In pictures: How businesses are turning tech into robot toil

These robots could make our lives easier and, in some cases, safer

Navii shopping assistant robot
Martyn Williams

See how businesses are using robots to advance their trades

The RoboBusiness conference in San Jose is all about creating business advantages through the use of robotic helpers. Case in point: the Navii shopping assistant from Fellow Robotics, that can greet customers, ask them if they need help, and then guide them to the item they need. Navii will be working in 11 Lowe’s stores around the San Francisco Bay area beginning this fall.

Cirris XR pipeline repair robot
Martyn Williams

The Cirris XR helps utility companies keep the gas on

The Cirris XR Repair Robot from ULC Pipeline Robotics can work on live gas pipelines, meaning that consumers can continue cooking their dinner while it checks for leaks. An operator can remotely control the tethered Cirris robot from a safe distance and drill in any direction to repair joints. The robot can access 300 meters of gas main through one small excavation.

Martyn Williams

The iPal helps parents keep an eye on the kids

The iPal from Avatarmind is a robot for your kids that looks like...well a kid. Standing at 1.05 meters tall and with big black camera eyes, it's supposed to look after and entertain your kids for hours at a time but it comes across as a little creepy. Its skills include answering kids' questions, playing games, and allowing parents to remotely videochat with thier children. iPal is already being produced in China and is expected to make its way into the United States next year. 

Martyn Williams

Motobot takes the threat out of testing

Yamaha is using this flashy humanoid called Motobot to test the limits of its bikes without risking the life of a human rider. Yamaha approached SRI International to help them create this Terminator-like bot with the challenge of making the humanoid without modifying the bike. The end goal of Motobot is to better the lap times of World Champion motorcycle racer, Valentino Rossi.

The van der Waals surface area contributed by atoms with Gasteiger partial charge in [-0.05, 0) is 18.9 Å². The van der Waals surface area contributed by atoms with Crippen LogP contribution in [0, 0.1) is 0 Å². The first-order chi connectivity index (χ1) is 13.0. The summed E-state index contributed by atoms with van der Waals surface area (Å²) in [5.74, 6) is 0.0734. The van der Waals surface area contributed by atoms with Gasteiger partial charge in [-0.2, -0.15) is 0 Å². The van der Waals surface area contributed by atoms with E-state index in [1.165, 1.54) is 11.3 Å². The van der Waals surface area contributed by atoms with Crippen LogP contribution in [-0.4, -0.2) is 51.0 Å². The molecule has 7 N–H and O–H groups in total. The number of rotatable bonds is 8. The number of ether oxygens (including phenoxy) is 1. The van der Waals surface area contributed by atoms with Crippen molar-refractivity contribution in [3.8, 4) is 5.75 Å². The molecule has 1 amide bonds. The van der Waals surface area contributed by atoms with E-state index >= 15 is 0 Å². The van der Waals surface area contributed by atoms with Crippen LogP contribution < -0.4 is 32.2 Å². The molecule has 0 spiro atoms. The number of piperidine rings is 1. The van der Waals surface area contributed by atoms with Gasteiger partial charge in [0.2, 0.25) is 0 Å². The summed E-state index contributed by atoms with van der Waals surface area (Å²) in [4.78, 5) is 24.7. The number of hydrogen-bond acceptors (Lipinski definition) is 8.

Flex Omni
Martyn Williams

Flex Omni will do your heavy lifting

The Flex Omni robot platform from Stanley Innovation will travel over cracks, depressions, or bumps to transport up to 1,000 pounds of inventory. Its mecanum wheels allow it to move in any direction and make it easy to operate in small spaces. The Flex Omni can run for up to 24 hours after a 2-3 hour charge. 

pipeline inspection robot
Martyn Williams

THESBOT surveys as it slithers

The snake inspired Thesbot robot uses joints to maneuver through pipes and transmit real-time video and data to operators. Thesbot can also be equipped with sensors that detect magnetic fields, ultrasound, and eddy currents. These modules help operators quickly check for metal loss in the pipe thickness as well as locate cracks.

gears, motor, and control boards
Martyn Williams

Don't forget the small stuff

Of course, none of these fancy bots could work without the small bits. Gears, motors and control boards are an important and integral part of every robot. While not as sexy as the finished product, these are key components that allow robots to performs their tricks and the industry is constantly trying to make them smaller and stronger.

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